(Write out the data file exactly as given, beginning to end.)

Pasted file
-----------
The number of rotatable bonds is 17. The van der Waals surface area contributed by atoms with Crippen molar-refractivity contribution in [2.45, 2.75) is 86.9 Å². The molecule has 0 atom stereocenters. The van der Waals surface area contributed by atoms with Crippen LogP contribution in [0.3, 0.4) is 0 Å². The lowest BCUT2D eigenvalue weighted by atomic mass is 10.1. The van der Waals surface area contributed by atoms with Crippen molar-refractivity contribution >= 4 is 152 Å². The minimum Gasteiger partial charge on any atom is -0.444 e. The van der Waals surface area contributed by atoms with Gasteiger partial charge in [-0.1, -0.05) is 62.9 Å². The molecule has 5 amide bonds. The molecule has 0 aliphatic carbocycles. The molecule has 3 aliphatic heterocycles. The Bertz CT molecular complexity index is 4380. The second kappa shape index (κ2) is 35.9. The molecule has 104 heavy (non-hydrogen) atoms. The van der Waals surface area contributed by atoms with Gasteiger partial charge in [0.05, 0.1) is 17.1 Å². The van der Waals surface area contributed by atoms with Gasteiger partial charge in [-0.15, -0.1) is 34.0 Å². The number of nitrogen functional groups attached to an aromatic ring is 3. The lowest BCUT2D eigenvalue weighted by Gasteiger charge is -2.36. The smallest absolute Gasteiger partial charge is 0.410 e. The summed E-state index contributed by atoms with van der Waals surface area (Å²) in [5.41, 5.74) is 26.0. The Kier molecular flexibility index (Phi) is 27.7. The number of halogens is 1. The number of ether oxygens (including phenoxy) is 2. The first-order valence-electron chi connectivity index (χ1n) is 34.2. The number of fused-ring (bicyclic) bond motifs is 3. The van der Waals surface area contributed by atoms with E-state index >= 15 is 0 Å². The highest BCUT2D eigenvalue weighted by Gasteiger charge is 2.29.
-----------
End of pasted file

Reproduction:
The number of rotatable bonds is 17. The van der Waals surface area contributed by atoms with Crippen molar-refractivity contribution in [2.45, 2.75) is 86.9 Å². The molecule has 0 atom stereocenters. The van der Waals surface area contributed by atoms with Crippen LogP contribution in [0.3, 0.4) is 0 Å². The lowest BCUT2D eigenvalue weighted by atomic mass is 10.1. The van der Waals surface area contributed by atoms with Crippen molar-refractivity contribution >= 4 is 152 Å². The minimum Gasteiger partial charge on any atom is -0.444 e. The van der Waals surface area contributed by atoms with Gasteiger partial charge in [-0.1, -0.05) is 62.9 Å². The molecule has 5 amide bonds. The molecule has 0 aliphatic carbocycles. The molecule has 3 aliphatic heterocycles. The Bertz CT molecular complexity index is 4380. The second kappa shape index (κ2) is 35.9. The molecule has 104 heavy (non-hydrogen) atoms. The van der Waals surface area contributed by atoms with Gasteiger partial charge in [0.05, 0.1) is 17.1 Å². The van der Waals surface area contributed by atoms with Gasteiger partial charge in [-0.15, -0.1) is 34.0 Å². The number of nitrogen functional groups attached to an aromatic ring is 3. The lowest BCUT2D eigenvalue weighted by Gasteiger charge is -2.36. The smallest absolute Gasteiger partial charge is 0.410 e. The summed E-state index contributed by atoms with van der Waals surface area (Å²) in [5.41, 5.74) is 26.0. The Kier molecular flexibility index (Phi) is 27.7. The number of halogens is 1. The number of ether oxygens (including phenoxy) is 2. The first-order valence-electron chi connectivity index (χ1n) is 34.2. The number of fused-ring (bicyclic) bond motifs is 3. The van der Waals surface area contributed by atoms with E-state index >= 15 is 0 Å². The highest BCUT2D eigenvalue weighted by Gasteiger charge is 2.29.